Jim

 

 

From: Bill Lutton [[hidden email]]
Sent: Thursday, March 28, 2013 12:14 PM
To: [hidden email]
Subject: Re: [OVAL-DEVELOPER-LIST] Question about the intent of the time_difference function

 

Interesting arguments… essentially, the meaning of ‘now’.

 

I find the argument that ‘now’ is related more to the collection process is more compelling than the argument that it is related to the ‘evaluation’ process.  The SC file inherently represents a snapshot in time – the value ‘now’ should be part of that snapshot.  In particular, if feels ‘wrong’ that the results of evaluating system characteristics depend on when that evaluation is done.

 

Other thoughts?

 

Tnx,

Bill L.

 

 

From: David Solin [[hidden email]]
Sent: Thursday, March 28, 2013 9:56 AM
To: [hidden email]
Subject: Re: [OVAL-DEVELOPER-LIST] Question about the intent of the time_difference function

 

For your use-case, one could provide an external variable containing the timestamp of the s-c file, and build an appropriate test.  Of course I suppose one could similarly pass the current timestamp in using an external variable.

But I would think, when using an old s-c file, one is inherently asking the question: "if these were the current settings, what is my compliance posture?", and not "what would my compliance posture have been back when these settings were collected".

On 3/28/2013 10:45 AM, Robert Huffman wrote:

I'm not sure that addresses my point, though. If you collected the system_characteristics at 3:00 AM on January 1, and your test to see if a file was less than a month old passed, great.

 

However, if you run that same system characteristics file through OVALDI at 3:00 AM on February 1, your test will now fail. However, I assert it does not tell you anything about the true state of your system. All you can really say for sure is that when those system characteristics were collected, your test passed. Saying it fails just because your ran the exact same file through your evaluator  month later may be a false negative.

 

On Thu, Mar 28, 2013 at 8:36 AM, David Solin <[hidden email]> wrote:

Then there would be no way to write a rule that says something should be less than a month old (for example).

 

On 3/28/2013 10:12 AM, Robert Huffman wrote:

The time_difference function can have one or two components. If it has a single component, the specification says the value of that component should be subtracted from the "current time".

 

This seems a bit odd to me. Take a tool like OVALDI that lets you specify a system characteristics file as input without actually running the scan. If one of the definitions uses a time_difference function with a single component, then the result of the definition will depend on the time the system characteristics are being evaluated. This means that evaluating the same system characteristics file can produce different result values depending on the time of the evaluation.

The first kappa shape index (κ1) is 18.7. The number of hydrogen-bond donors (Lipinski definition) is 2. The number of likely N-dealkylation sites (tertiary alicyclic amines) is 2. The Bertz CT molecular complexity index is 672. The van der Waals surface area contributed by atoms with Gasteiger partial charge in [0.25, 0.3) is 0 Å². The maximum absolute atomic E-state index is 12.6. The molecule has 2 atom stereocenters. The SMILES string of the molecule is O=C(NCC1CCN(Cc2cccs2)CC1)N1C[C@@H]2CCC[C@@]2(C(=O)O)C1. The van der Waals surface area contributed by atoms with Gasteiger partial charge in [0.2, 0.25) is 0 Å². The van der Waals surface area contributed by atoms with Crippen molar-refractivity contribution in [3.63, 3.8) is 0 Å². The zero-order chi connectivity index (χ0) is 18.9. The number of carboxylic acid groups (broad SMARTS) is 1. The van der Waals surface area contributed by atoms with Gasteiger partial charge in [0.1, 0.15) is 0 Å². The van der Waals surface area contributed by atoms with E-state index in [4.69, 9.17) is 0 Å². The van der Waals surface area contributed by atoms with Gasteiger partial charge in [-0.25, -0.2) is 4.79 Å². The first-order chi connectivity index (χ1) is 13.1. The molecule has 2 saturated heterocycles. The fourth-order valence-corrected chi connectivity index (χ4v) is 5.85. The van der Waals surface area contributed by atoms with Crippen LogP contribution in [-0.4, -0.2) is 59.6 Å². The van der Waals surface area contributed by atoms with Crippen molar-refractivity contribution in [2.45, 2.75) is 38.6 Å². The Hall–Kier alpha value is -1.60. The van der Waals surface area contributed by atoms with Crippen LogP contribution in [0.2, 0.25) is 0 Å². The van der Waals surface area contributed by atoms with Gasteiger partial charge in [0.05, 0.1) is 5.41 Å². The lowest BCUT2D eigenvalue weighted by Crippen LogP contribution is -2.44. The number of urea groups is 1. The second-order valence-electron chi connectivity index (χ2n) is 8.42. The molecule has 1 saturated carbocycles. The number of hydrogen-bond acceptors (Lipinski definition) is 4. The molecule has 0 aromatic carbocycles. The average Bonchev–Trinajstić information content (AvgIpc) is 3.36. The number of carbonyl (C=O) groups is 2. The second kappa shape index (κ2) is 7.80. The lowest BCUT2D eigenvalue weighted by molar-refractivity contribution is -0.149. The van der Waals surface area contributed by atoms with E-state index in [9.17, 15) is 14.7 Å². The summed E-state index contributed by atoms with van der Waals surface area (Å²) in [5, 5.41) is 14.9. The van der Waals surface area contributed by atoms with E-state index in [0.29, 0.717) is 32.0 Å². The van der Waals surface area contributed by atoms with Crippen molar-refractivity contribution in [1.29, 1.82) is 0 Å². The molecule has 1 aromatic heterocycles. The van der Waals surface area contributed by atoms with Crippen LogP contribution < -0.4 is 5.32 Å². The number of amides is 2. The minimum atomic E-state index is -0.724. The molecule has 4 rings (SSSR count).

Perhaps this was the intent. However, if not, shouldn't the specification say the first operand should be something like the timestamp from the generator element of the system characteristics? That way the results would be deterministic.

 

 

To unsubscribe, send an email message to [hidden email] with SIGNOFF OVAL-DEVELOPER-LIST in the BODY of the message. If you have difficulties, write to [hidden email].

 

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Re: Question about the intent of the time_difference function

Ronayne, James K.-2

My point is that we are forced to assume the file we have represents the current state of the system.  We have no other choice because we have no other data.  In reality it doesn’t meaningfully represent the true state of the system because it is old. 

 

The SC file isn’t a judgment of the system.  It merely records the state of objects at a point in time.  The evaluation of the SC is making a judgment. 

 

I don’t think tools have the option to do it differently today.  The time_diff function is part of the evaluation (definition) and it specifies the current time.  At a minimum maybe it would help to add clarification to the description. 

 

Jim

 

 

 

From: Bill Lutton [mailto:[hidden email]]
Sent: Thursday, March 28, 2013 3:44 PM
To: [hidden email]
Subject: Re: [OVAL-DEVELOPER-LIST] Question about the intent of the time_difference function

 

Thanks for jumping in, Jim.  I think I see the point you are trying to make, but I think it came out a bit fuzzy…   In your first paragraph, you make the case that an SC file less than a week old can be ‘assumed’ to still represent the state of the system.  In your next paragraph, you make the case that a month old SC file doesn’t meaningfully represent the state of the system.

 

I guess I fall more in line with your latter point… if an SC file is ‘old’ one has no real confidence that it represents anything about the current state of the system.  Thus any evaluation of the SC can only ever (by definition almost) make a judgment about the state of a system at the point in time when the SC was collected. 

 

It feels like allowing the evaluation of SC results to come out different based on when the evaluation was done doesn’t add any value and has the potential of creating confusion (which is ‘right’).  I certainly do agree with your point that one cares about compliance now (rather than at some point in the past).  And I agree that evaluating an ‘old’ SC file is not a good way to know about compliance now.